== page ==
Freedom of religion in Iraq

In the 2010s, uprisings of the Islamic State (IS), formerly called the Islamic State of Iraq and the Levant (ISIL) or the Islamic State of Iraq and Syria (ISIS), have led to violations of religious freedom in certain parts of Iraq. IS is a Sunni jihadist group that claims religious authority over all Muslims across the world[1] and aspires to bring most of the Muslim-inhabited regions of the world under its political control beginning with Iraq.[2] ISIS follows an extreme anti-Western interpretation of Islam, promotes religious violence and regards those who do not agree with its interpretations as infidels or apostates. Concurrently, IS aims to establish a Salafist-orientated Islamist state in Iraq, Syria and other parts of the Levant.[3]

As ISIL loses territory throughout Iraq, the armed forces and allied militias have restored crosses and Christians are being allowed to finally return to their homes.[4]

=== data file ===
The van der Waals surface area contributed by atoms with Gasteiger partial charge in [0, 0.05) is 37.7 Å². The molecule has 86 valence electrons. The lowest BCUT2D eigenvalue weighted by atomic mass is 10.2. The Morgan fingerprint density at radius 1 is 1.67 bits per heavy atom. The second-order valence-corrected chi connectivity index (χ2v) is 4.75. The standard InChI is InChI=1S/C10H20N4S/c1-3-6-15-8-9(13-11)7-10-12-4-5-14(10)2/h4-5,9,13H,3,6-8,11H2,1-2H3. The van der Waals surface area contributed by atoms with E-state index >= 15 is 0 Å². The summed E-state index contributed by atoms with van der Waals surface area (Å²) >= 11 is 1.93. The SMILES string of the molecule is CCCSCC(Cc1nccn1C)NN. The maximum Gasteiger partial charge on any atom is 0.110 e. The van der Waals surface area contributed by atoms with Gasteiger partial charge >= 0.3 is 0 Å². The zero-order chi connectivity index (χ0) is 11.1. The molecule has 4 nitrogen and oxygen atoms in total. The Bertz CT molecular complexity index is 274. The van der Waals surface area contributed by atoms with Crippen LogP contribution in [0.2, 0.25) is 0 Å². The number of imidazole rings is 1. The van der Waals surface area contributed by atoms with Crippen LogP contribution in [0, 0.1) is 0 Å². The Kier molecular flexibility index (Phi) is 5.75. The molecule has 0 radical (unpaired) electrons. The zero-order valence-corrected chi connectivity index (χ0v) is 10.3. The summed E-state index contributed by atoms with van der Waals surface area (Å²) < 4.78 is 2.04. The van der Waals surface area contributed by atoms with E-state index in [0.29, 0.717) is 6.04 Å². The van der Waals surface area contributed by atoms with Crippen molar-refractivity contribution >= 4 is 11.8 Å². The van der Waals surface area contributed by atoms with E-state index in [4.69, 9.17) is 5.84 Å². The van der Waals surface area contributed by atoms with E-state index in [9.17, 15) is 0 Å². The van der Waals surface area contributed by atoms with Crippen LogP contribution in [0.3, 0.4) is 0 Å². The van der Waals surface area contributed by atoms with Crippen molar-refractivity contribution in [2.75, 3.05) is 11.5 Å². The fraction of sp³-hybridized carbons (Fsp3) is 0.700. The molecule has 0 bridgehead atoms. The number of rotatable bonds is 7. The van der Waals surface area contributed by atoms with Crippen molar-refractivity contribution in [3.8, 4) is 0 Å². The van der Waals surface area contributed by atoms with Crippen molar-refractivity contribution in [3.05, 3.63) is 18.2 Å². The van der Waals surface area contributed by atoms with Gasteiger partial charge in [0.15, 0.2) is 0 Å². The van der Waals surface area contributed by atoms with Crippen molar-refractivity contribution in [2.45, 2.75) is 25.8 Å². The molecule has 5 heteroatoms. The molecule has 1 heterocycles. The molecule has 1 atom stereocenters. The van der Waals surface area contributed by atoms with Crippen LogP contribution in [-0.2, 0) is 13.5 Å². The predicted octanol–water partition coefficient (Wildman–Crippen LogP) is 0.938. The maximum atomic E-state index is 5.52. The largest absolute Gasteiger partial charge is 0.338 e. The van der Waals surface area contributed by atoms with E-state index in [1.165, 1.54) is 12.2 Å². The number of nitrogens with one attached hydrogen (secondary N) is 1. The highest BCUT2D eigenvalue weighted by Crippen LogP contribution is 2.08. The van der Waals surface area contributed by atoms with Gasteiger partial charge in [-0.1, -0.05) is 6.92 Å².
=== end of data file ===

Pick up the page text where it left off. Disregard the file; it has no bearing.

Status of religious freedomEdit

Restrictions on religious freedomEdit

There were allegations that the Kurdistan Regional Government (KRG) engaged in discriminatory behavior against Christians. Assyrian Christians alleged that the Kurdistan Democratic Party (KDP) dominated judiciary continued to discriminate routinely against Assyrians and failed to enforce judgments in their favor. The KRG rejects allegations that the Kurdish government ever aimed to discriminate against Christians in any way.[5]

See alsoEdit


General referencesEdit

Inline citationsEdit

  1. ^ "داعش تعلن تأسيس دولة الخلافة وتسميتها "الدولة الإسلامية" فقط دون العراق والشام والبغدادي أميرها وتحذر "لا عذر لمن يتخلف عن البيعة". Arabic CNN. 29 June 2014. Retrieved 31 July 2014.
  2. ^ "Isis rebels declare 'Islamic state' in Iraq and Syria". BBC News. 30 June 2014. Retrieved 30 June 2014.
  3. ^ "Islamic State". Australian National Security. Australian Government. Retrieved 22 July 2014.
  4. ^ "Christians Return to Iraq and Reopen Churches". Retrieved 15 April 2018.
  5. ^ "". Retrieved 15 April 2018.